Around noon, I realized I’d better figure out where I was going to sleep that night. The whole time on the train, I hadn’t had to worry about that. I had to worry about if anybody would be in the car I was riding in, and if so, would they leave me alone, but I always knew I’d be sleeping somewhere on that train.
But I realized I didn’t know where I’d sleep tonight.
I wanted someplace where others wouldn’t be around. I didn’t just want to sleep on a park bench or under a mesquite there in the main grounds.
Where I wanted to sleep was on that bluff where my dad and I had camped out.
I remembered the way there. I took the high trail, that ran along the crest of the mesa, so I could survey the area, make sure it looked safe.
My heart sang when I saw it. I don’t know. I expected it to be gone or something. Like the whole landscape would have changed, just because my dad wasn’t there. Because that’s how it had felt. That’s how it still feels.
I sat on a rock and looked down at the clearing where we’d camped. There it was. Just the same, still encircled with a ring of boulders. There was stuff there–a table. Maybe a grill. Other things I couldn’t identify.
I ran the whole way down the trail.
It looked like it had been somebody’s campsite sometime. There was an old cot, cardboard spread out like a rug or something, a little meditation stool, and a yoga mat. It was all old and abandoned.
I shook out the bedroll on the cot and hung it over the bench so the afternoon sun would sterilize it. I’d read that in the desert, especially at this high elevation, the sun is the best sterilizer.
While the blankets baked under the solar radiation, I scavenged the lower part of the trail. I found some saguaro fruit, which I picked with a long forked branch, just like the Tohono O’odham do during harvest festival. Then I picked some prickly pears and some barrel cactus fruits. I picked a few nopalitos, too, and gathered up dry mesquite branches and mesquite pods for the barbecue.
A few hours later, I was sitting down to a feast and the bees were circling around, drawn by the sweetness of the roasted fruit.
I felt really alive.
There was something about focusing all my attention on getting the food and preparing it that took me out of my worries.
I got my notebook out of my backpack, and that’s when I started writing all of this.
When I was writing, I remembered something that Gran always told me. “Don’t worry. When you worry, it means that you forgot how big the universe is. Honey-baby, don’t worry. Instead, watch, and you will see that whatever you need, something will pop up to fill that need.”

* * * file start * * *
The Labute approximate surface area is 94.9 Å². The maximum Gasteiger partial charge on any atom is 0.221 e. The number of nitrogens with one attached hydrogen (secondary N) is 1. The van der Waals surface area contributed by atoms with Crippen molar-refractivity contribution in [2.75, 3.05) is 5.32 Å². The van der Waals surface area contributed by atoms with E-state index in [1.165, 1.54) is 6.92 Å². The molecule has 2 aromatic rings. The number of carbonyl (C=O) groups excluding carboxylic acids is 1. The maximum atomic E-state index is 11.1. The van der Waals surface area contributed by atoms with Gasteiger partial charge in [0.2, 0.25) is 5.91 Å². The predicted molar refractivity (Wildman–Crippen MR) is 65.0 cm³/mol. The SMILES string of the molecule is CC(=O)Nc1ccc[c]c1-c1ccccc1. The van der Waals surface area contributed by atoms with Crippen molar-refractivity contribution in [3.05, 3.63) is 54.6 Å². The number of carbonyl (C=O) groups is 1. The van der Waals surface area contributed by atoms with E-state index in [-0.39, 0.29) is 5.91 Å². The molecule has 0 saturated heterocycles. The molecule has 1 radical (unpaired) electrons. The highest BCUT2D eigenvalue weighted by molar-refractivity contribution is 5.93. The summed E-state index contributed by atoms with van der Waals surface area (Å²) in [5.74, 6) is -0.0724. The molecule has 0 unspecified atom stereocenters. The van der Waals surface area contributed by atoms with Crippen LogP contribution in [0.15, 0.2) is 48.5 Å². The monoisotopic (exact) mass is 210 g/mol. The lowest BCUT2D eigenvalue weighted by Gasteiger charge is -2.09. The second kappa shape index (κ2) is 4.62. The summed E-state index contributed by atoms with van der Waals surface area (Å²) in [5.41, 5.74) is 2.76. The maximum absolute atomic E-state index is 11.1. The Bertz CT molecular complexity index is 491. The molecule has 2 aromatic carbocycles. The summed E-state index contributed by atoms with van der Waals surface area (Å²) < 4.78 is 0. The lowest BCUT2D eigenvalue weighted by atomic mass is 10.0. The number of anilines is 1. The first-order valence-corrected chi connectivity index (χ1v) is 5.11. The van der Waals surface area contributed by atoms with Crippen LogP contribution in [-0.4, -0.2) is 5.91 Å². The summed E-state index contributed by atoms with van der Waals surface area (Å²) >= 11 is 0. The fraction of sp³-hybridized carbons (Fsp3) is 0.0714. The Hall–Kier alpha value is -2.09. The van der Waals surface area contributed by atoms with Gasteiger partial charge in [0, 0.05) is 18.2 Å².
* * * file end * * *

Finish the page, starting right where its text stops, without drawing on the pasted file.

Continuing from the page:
I forgot that she had said that. From the moment I ran way until now, I had completely forgot that she used to tell me that.
But look at it now: What had I needed? A safe place to stay. What did I have now? A safe place to stay. And I could get all my food I needed myself, right from the desert around me. And cook it myself. And there was even a bed waiting for me.
It’s like the universe looked down and saw, “Here’s a kid who’s in trouble. She needs a place to stay. Let’s get her out of this situation, and bring her someplace where she can find herself again and recuperate.”
For that’s what I’m doing. I’m recuperating.
It’s not so much that I’m sad. It’s that I had a loss, on top of other losses long time ago, and now I’m recuperating.
I think that’s all I really need: just the time and space to be alone and figure out how to take care of myself.
The beauty is that when I focus just on today, then I can’t even worry or feel sad, because all my energy goes into keeping it together today, making sure I have what I need. That’s a full-time job, right there. So, what I’m hoping is that I can just focus on that full-time job for the amount of time it takes to get over grief, and then, when that time passes, maybe I’ll find myself in a different situation, but by then, the grief-time will have passed, so maybe then I can just be happy. I don’t know if I’ll still be a kid, but at least, maybe then, I can be happy.